Regulations including Basel II, SOX, PCI-DSS, HIPAA, GLBA and FFIEC guidelines, among others, mandate that risk-management policies extend to third-party vendors. There are additional motivations to assess third-party risk, including protecting a company’s reputation from being damaged by another company’s actions. In either case, the more deeply an organization understands its partners’ business, the easier it is to maintain quality of service.
Vendor risk management (VRM) programs evaluate, track and measure third-party risk to assess its impact on a business, and develop controls or other forms of mitigation to lessen the impact if something happens. It is important that a VRM program reflects and enforces an organization’s internal controls framework, ensures compliance with government or industry regulations, and achieves consistency with all vendors.
Identify Potential Vendor Risks
Many companies assume they have to deeply assess every partner. Some vendors require increased scrutiny due to the strategic role they play in a company’s ability to generate revenue. Others may provide a minor service but have the potential to expose confidential information. Therefore, an organization should categorize and prioritize vendors, and focus assessments on the risks that are germane to the services they provide.
Develop Strategies for Higher Risk Vendors
When a vendor is identified as presenting substantial risk, strategies need to be identified to keep the vendor’s issues from causing your organization harm. In order to do so, consider the following:
- Make risk mitigation part of the negotiation and contract service-level agreement (SLA).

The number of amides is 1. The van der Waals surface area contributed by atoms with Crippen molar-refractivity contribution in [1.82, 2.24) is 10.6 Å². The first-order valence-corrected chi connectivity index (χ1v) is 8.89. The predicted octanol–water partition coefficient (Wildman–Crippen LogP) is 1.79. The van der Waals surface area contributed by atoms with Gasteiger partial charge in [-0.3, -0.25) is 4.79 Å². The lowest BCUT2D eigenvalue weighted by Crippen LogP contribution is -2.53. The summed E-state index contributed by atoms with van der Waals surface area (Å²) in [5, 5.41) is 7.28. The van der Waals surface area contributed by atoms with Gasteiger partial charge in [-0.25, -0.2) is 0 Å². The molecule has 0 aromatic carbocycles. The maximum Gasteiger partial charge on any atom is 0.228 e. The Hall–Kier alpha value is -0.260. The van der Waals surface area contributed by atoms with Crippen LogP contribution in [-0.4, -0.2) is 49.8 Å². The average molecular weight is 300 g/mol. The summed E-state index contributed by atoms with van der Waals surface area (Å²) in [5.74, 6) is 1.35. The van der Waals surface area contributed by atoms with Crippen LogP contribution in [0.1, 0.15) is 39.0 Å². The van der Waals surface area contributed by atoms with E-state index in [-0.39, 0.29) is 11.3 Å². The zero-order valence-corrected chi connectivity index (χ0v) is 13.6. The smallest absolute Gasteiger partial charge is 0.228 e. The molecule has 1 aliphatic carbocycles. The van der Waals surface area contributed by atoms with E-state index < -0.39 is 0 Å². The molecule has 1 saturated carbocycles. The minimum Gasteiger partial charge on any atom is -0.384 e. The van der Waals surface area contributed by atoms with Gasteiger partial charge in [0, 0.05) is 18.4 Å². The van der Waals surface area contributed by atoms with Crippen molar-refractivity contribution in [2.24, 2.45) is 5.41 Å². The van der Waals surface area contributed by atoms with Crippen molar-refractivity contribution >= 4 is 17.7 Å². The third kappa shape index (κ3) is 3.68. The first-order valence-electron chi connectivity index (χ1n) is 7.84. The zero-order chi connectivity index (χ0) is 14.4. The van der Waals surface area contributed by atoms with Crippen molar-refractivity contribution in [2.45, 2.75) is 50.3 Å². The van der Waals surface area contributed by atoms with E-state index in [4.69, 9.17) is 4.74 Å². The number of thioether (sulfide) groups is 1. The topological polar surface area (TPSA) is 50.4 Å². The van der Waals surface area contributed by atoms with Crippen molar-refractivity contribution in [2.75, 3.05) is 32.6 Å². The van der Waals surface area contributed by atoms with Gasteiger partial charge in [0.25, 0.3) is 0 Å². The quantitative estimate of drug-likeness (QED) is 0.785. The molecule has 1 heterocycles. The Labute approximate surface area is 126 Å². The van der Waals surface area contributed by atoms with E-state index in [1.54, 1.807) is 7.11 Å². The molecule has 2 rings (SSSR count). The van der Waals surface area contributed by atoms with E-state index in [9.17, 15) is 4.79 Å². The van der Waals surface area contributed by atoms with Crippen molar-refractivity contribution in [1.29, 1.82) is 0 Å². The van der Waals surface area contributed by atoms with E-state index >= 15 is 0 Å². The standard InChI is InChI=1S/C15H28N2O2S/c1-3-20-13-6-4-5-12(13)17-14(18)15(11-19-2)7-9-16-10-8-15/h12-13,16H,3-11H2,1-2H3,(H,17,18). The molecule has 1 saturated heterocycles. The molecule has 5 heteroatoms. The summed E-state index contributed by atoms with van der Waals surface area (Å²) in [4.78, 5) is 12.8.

- Work closely with the vendor to identify and resolve issues to lessen risk.
- Gather outside information about the vendor to assess financial health.
- Measure the vendor’s performance over time.
- Have a plan if a vendor exceeds the risk threshold.
- Have plans for all vendors in case the business closes.
Align Vendor Control Environments with Internal Frameworks
Many organizations have a control environment to mitigate internal risks. Work with vendors to assess the effectiveness of their controls for the risks identified. Perform a gap analysis of the organization’s controls versus the vendor’s, and work together to close the gap. Needs should be aligned with industry standards and guidelines.
Implement Ongoing Metrics
Once vendor risks have been identified, measure performance against those risks. When developing measurements, identify the business value to be gained with the function or capability being measured, and define objective criteria that can be used to assess the value. Measures to consider include:
- Performance and SLA expectations;
- Disruption in workflow based on vendor performance;
- Breach of the vendor network, systems or facilities;
- Information/results on tests of internal security (physical or systems) controls;
- Vendor (non) compliance with laws, rules, regulations, policies and procedures.
A comprehensive automated VRM program is necessary to understand and track the risks vendors pose to business interests. Once risks are thoroughly understood, measured and tracked, an organization can develop strategies to mitigate them and protect the company from harm.
About the author
Sean Cronin is responsible for leading all aspects of ProcessUnity’s Risk Suite line of business including strategy, marketing, sales, client services, and strategic partnerships. He brings over 12 years of Governance, Risk and Compliance (GRC) experience to the company.